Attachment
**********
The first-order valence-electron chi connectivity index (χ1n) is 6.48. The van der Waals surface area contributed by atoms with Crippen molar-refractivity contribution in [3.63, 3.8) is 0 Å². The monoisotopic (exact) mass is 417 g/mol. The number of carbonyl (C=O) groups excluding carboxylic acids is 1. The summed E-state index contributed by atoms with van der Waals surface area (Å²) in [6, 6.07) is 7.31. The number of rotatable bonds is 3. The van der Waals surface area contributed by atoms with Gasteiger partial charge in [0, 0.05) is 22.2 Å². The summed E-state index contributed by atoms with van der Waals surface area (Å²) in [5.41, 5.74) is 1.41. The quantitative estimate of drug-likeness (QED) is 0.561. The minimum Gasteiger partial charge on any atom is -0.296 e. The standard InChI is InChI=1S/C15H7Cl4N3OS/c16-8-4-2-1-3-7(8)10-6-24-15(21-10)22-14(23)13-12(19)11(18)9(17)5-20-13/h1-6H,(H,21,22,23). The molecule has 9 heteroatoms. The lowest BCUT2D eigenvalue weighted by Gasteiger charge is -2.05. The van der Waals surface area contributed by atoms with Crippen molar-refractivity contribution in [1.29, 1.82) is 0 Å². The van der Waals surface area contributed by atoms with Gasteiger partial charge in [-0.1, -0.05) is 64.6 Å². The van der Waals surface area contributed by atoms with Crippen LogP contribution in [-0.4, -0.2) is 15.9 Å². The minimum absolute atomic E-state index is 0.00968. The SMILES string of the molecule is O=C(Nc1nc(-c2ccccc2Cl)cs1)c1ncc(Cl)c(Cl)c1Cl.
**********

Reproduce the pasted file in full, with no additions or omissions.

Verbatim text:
The first-order valence-electron chi connectivity index (χ1n) is 6.48. The van der Waals surface area contributed by atoms with Crippen molar-refractivity contribution in [3.63, 3.8) is 0 Å². The monoisotopic (exact) mass is 417 g/mol. The number of carbonyl (C=O) groups excluding carboxylic acids is 1. The summed E-state index contributed by atoms with van der Waals surface area (Å²) in [6, 6.07) is 7.31. The number of rotatable bonds is 3. The van der Waals surface area contributed by atoms with Gasteiger partial charge in [0, 0.05) is 22.2 Å². The summed E-state index contributed by atoms with van der Waals surface area (Å²) in [5.41, 5.74) is 1.41. The quantitative estimate of drug-likeness (QED) is 0.561. The minimum Gasteiger partial charge on any atom is -0.296 e. The standard InChI is InChI=1S/C15H7Cl4N3OS/c16-8-4-2-1-3-7(8)10-6-24-15(21-10)22-14(23)13-12(19)11(18)9(17)5-20-13/h1-6H,(H,21,22,23). The molecule has 9 heteroatoms. The lowest BCUT2D eigenvalue weighted by Gasteiger charge is -2.05. The van der Waals surface area contributed by atoms with Crippen molar-refractivity contribution in [1.29, 1.82) is 0 Å². The van der Waals surface area contributed by atoms with Gasteiger partial charge in [-0.1, -0.05) is 64.6 Å². The van der Waals surface area contributed by atoms with Crippen LogP contribution in [-0.4, -0.2) is 15.9 Å². The minimum absolute atomic E-state index is 0.00968. The SMILES string of the molecule is O=C(Nc1nc(-c2ccccc2Cl)cs1)c1ncc(Cl)c(Cl)c1Cl.